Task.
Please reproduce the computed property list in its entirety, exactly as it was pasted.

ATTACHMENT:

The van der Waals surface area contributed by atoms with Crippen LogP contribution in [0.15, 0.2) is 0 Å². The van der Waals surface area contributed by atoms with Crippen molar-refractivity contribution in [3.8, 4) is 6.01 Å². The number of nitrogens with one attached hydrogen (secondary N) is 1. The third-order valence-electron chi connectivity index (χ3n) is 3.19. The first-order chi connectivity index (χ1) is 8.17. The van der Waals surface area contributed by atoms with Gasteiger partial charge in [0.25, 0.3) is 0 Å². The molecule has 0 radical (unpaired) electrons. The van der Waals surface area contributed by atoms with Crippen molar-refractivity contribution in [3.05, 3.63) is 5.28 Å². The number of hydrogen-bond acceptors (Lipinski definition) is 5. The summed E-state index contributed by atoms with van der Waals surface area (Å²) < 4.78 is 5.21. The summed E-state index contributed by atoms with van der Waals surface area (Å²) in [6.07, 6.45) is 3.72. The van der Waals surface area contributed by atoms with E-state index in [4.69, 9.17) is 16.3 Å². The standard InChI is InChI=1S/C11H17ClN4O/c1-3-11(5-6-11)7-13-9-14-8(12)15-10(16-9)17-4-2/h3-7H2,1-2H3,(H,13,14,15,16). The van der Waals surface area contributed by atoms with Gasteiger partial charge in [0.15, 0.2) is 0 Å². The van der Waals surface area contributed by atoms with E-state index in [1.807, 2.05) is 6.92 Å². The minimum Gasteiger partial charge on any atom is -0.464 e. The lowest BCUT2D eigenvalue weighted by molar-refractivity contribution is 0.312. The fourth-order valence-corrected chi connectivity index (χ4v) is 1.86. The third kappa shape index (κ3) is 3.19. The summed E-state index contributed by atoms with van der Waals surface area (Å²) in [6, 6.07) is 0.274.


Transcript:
The van der Waals surface area contributed by atoms with Crippen LogP contribution in [0.15, 0.2) is 0 Å². The van der Waals surface area contributed by atoms with Crippen molar-refractivity contribution in [3.8, 4) is 6.01 Å². The number of nitrogens with one attached hydrogen (secondary N) is 1. The third-order valence-electron chi connectivity index (χ3n) is 3.19. The first-order chi connectivity index (χ1) is 8.17. The van der Waals surface area contributed by atoms with Gasteiger partial charge in [0.25, 0.3) is 0 Å². The molecule has 0 radical (unpaired) electrons. The van der Waals surface area contributed by atoms with Crippen molar-refractivity contribution in [3.05, 3.63) is 5.28 Å². The number of hydrogen-bond acceptors (Lipinski definition) is 5. The summed E-state index contributed by atoms with van der Waals surface area (Å²) < 4.78 is 5.21. The summed E-state index contributed by atoms with van der Waals surface area (Å²) in [6.07, 6.45) is 3.72. The van der Waals surface area contributed by atoms with E-state index in [4.69, 9.17) is 16.3 Å². The standard InChI is InChI=1S/C11H17ClN4O/c1-3-11(5-6-11)7-13-9-14-8(12)15-10(16-9)17-4-2/h3-7H2,1-2H3,(H,13,14,15,16). The van der Waals surface area contributed by atoms with Gasteiger partial charge in [0.15, 0.2) is 0 Å². The van der Waals surface area contributed by atoms with E-state index in [1.807, 2.05) is 6.92 Å². The minimum Gasteiger partial charge on any atom is -0.464 e. The lowest BCUT2D eigenvalue weighted by molar-refractivity contribution is 0.312. The fourth-order valence-corrected chi connectivity index (χ4v) is 1.86. The third kappa shape index (κ3) is 3.19. The summed E-state index contributed by atoms with van der Waals surface area (Å²) in [6, 6.07) is 0.274.